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How recruiters can benefit from targeting contractors in the technology sector

How recruiters can benefit from targeting contractors in the technology sector

We’ve previously described how specialising in niche industries can help recruiters attract candidates when they’re in short supply. Specialist agencies have the expertise to place the right candidates in the right roles, which strengthens their relationships with both parties and generates future business.

However, not all sectors are equal. When deciding which sector to develop as a specialism, it’s important to consider not just your agency’s existing skillset, but which industries can provide a healthy pipeline of business and whether the number of temps seeking work in the sector is set to increase.

One of the safest bets for recruitment agencies, then, is technology, because contracting appeals to clients and candidates alike. Here’s why:


Contractors are constantly learning

Technology is constantly changing: from the tools we use to collaborate to the programming languages we use to code our backend systems. We’ve got blockchain, gamification, artificial intelligence – some of it is in its infancy, some has already exploded.

But when people stay in one company for a long time, they can stagnate. They end up just making iterations on the same app or program for years, never revisiting the core challenge and thinking about it from a fresh perspective.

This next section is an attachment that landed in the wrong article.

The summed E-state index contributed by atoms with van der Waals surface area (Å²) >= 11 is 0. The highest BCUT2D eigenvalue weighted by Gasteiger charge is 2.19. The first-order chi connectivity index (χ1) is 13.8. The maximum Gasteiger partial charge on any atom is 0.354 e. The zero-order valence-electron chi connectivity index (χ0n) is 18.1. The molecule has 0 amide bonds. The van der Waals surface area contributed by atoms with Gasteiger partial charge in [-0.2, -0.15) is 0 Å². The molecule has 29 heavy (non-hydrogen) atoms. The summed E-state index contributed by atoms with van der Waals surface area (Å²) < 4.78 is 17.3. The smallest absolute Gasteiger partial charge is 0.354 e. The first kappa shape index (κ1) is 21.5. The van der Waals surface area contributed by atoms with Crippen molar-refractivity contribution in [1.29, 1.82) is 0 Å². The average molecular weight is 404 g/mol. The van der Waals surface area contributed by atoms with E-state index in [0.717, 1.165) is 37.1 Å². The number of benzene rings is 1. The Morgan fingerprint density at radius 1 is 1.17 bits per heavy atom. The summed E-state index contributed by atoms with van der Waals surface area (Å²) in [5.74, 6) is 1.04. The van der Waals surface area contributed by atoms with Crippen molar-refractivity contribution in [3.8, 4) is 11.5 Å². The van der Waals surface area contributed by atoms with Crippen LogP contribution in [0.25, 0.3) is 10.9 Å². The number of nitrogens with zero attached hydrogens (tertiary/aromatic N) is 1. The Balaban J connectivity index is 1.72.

On the other hand, contractors can work on many varied projects. Find different solutions to challenges. Learn about new processes and work models, or even just a useful new tool that makes them more productive.

Clients appreciate the diverse experience that contractors can bring to a tech role, while contractors appreciate the opportunities they are afforded to develop broad skillsets.


It makes sense financially

Contracting in the tech sector makes sense financially – for both sides.

The very nature of technology is that you’ve created a robot to automate the mundane work. Businesses hire the contractors for their specialist skills and knowledge, but won’t always need them on-site on an on-going basis. If you’ve hired an architect to create you a blueprint, you don’t want to keep them on after the building is finished. It’s the same with technology.

But that means businesses can afford to pay more and contractors can demand more. And, just because they will leave a business after their contract has finished, this doesn’t mean they won’t be rehired when another project comes up.

All of this means that recruiters specialising in a sector in which contractors’ skills are highly valued – and where there are financial benefits for clients and temps alike – have the opportunity to generate additional business in an already thriving market.